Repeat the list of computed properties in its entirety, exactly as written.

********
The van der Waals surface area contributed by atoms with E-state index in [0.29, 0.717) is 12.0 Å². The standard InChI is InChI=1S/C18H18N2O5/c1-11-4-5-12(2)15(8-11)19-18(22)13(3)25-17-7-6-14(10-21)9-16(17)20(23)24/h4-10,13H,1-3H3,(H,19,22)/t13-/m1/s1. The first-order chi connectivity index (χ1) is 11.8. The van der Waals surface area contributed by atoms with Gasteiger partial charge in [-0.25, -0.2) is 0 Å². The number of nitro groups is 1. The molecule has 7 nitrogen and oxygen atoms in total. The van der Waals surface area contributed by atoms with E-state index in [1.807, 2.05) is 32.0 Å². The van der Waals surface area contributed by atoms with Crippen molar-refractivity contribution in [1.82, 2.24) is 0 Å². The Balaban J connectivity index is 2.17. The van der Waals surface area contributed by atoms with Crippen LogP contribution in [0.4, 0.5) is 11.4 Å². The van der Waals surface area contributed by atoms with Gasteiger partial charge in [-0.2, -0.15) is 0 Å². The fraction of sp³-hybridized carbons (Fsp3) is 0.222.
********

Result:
The van der Waals surface area contributed by atoms with E-state index in [0.29, 0.717) is 12.0 Å². The standard InChI is InChI=1S/C18H18N2O5/c1-11-4-5-12(2)15(8-11)19-18(22)13(3)25-17-7-6-14(10-21)9-16(17)20(23)24/h4-10,13H,1-3H3,(H,19,22)/t13-/m1/s1. The first-order chi connectivity index (χ1) is 11.8. The van der Waals surface area contributed by atoms with Gasteiger partial charge in [-0.25, -0.2) is 0 Å². The number of nitro groups is 1. The molecule has 7 nitrogen and oxygen atoms in total. The van der Waals surface area contributed by atoms with E-state index in [1.807, 2.05) is 32.0 Å². The van der Waals surface area contributed by atoms with Crippen molar-refractivity contribution in [1.82, 2.24) is 0 Å². The Balaban J connectivity index is 2.17. The van der Waals surface area contributed by atoms with Crippen LogP contribution in [0.4, 0.5) is 11.4 Å². The van der Waals surface area contributed by atoms with Gasteiger partial charge in [-0.2, -0.15) is 0 Å². The fraction of sp³-hybridized carbons (Fsp3) is 0.222.